100 Residences 100 Architects by AGi Architects

100 Residences 100 Architects

The development of the design concept has its roots in a number of principles of Saudi culture, providing a contextual starting point. These are described as follows:

-Separation between protected open spaces and the open desert using walls
-Contrasting the formality of Islamic Garden design vs the freedom of the desert landscape
-Shaded areas in dialogue with the desert providing contrast to the presence of the sun

-Use of naturally occurring rocks as a design feature
-Specific seating furniture related to carpets
-Consideration of social behaviour and local traditions
-Promotion of activities after sunset
-Use of vegetation with low water requirements

Following these principles, several green spaces are proposed, such as existing date palms combined with smaller fruit trees, residential courts in the form of framed views, green links with water features, informal gardens containing playgrounds and fenced farms, as well as the creation of a buffer zone surrounding the plot using native plant species thar contrast the surrounding natural landscape.

A self-sufficient plot
The high risk of flooding that characterises the plot is used as a way to create a water floor evacuation system through channels that serve, as well, as irrigation of new fruit trees.

The downward slope from east to west allows the irrigation of the entire west area by gravity. In order to make the plot self-sustaining, we propose the plantation of fruit trees, as well as a fenced-out area for livestock, including small herds of sheep, goats and camels.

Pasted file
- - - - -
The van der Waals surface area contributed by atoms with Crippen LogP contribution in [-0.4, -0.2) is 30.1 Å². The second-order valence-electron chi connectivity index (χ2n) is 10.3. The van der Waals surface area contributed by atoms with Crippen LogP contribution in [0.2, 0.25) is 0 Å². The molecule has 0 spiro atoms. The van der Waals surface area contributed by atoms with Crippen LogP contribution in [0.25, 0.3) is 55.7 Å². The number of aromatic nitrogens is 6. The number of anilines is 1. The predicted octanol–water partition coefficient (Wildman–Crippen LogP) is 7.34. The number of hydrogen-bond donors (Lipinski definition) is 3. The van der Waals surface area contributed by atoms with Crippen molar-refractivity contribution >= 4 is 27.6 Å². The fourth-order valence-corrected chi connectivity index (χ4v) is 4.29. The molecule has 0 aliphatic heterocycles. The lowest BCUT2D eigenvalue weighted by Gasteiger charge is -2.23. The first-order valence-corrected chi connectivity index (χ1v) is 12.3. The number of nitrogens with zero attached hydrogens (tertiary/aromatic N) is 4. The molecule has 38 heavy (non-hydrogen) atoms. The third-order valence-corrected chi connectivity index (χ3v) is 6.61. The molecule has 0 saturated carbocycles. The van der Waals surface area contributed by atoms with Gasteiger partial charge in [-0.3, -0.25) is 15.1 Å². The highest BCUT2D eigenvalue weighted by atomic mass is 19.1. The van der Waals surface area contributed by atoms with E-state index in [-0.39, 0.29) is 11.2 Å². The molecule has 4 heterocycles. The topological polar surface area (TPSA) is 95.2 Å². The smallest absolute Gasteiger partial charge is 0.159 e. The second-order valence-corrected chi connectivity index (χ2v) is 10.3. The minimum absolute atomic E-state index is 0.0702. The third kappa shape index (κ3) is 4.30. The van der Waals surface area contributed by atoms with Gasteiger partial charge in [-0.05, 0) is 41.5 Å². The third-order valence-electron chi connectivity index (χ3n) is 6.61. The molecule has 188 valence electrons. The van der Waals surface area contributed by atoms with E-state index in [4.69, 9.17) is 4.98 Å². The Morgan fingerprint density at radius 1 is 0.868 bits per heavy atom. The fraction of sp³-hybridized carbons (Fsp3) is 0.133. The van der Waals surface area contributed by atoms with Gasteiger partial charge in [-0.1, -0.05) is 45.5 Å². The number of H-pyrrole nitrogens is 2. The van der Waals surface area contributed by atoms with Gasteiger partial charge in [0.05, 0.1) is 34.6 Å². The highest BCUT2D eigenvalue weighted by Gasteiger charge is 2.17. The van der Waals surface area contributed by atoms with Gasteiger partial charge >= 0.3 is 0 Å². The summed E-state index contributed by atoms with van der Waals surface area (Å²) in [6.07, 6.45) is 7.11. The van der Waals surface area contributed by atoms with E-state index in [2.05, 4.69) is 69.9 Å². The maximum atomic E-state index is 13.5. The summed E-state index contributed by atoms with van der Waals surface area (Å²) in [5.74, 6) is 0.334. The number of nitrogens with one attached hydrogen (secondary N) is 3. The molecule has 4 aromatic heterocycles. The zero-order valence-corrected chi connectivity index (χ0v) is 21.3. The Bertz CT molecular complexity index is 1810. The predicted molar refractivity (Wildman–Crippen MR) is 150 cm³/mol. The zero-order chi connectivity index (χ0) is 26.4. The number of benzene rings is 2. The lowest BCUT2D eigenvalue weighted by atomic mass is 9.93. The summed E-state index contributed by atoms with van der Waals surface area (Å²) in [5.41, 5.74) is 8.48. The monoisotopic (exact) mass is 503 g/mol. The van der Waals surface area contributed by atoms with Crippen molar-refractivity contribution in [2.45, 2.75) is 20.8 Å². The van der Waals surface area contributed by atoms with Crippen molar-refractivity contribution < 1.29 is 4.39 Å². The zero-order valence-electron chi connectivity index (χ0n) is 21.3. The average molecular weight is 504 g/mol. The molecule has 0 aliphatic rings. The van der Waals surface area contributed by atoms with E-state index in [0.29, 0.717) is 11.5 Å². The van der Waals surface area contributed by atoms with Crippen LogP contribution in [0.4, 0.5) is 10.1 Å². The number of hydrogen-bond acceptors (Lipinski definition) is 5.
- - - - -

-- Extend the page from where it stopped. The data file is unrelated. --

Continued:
Next to the house we allocate an herb garden for the cultivation of aromatic plants, spices and infusions, where a small orchard area dedicated to beekeeping through a small production of honey is included. Altogether, we envision a self-sustaining farm with an area of fruit trees, a cattle farm, a bee area and an orchard.

The larger, extensive part on the periphery of the Oasis area serves a s a transition zone between the plot and the desert landscape. There is little or no irrigation here; earth berms, artificial wadis and basins collect water run-off from roads and from drainage of the irrigated parts, whilst directing water to green fingers and tiny gardens which soften the rugged landscape.

The house spatial experience
The access is done gradually so that the visitor is guided but the architectural infrastructure elements that frame different visual and spatial experiences. The spatial concept leads the owners and guests through different indoor and outdoor spaces in order to enjoy the experience of the house.

Once we access the first prismatic volume built with palm leaves, the owners will walk through a palm grove that creates the feeling of an Oasis. This private Oasis concept will be repeated in the bedroom area and its patios. The most public area of the house is located on the east side, close to the access area with the kitchen, the living room and a small pantry.

Welcome outdoor spaces can be found for guests and visitors to relax. On the hand, the materiality concept organises the parallel arrangement of rammed earth walls as opaque surfaces in contrast with perpendicular views, which are open in order to visualise the gardens and landscape.

The interior vs exterior relationship will always be present, such as in the access to the most private area, where a transitional space in the form of a truncated ziggurat volume built with timber poles cladded with palm leaf is located. Source by AGi Architects.

  • Location: Al-Ula, Saudi Arabia
  • Architect: AGi Architects
  • Main Architects: Joaquín Pérez-Goicoechea
  • Competition Project Team: Aisha Alsager, Nasser B. Abulhasan, Juan Salgado, Lucía Azurmendi, María Porras
  • Client: Private
  • Year: 2021
  • Images: The Viz Company, Courtesy of AGi Architects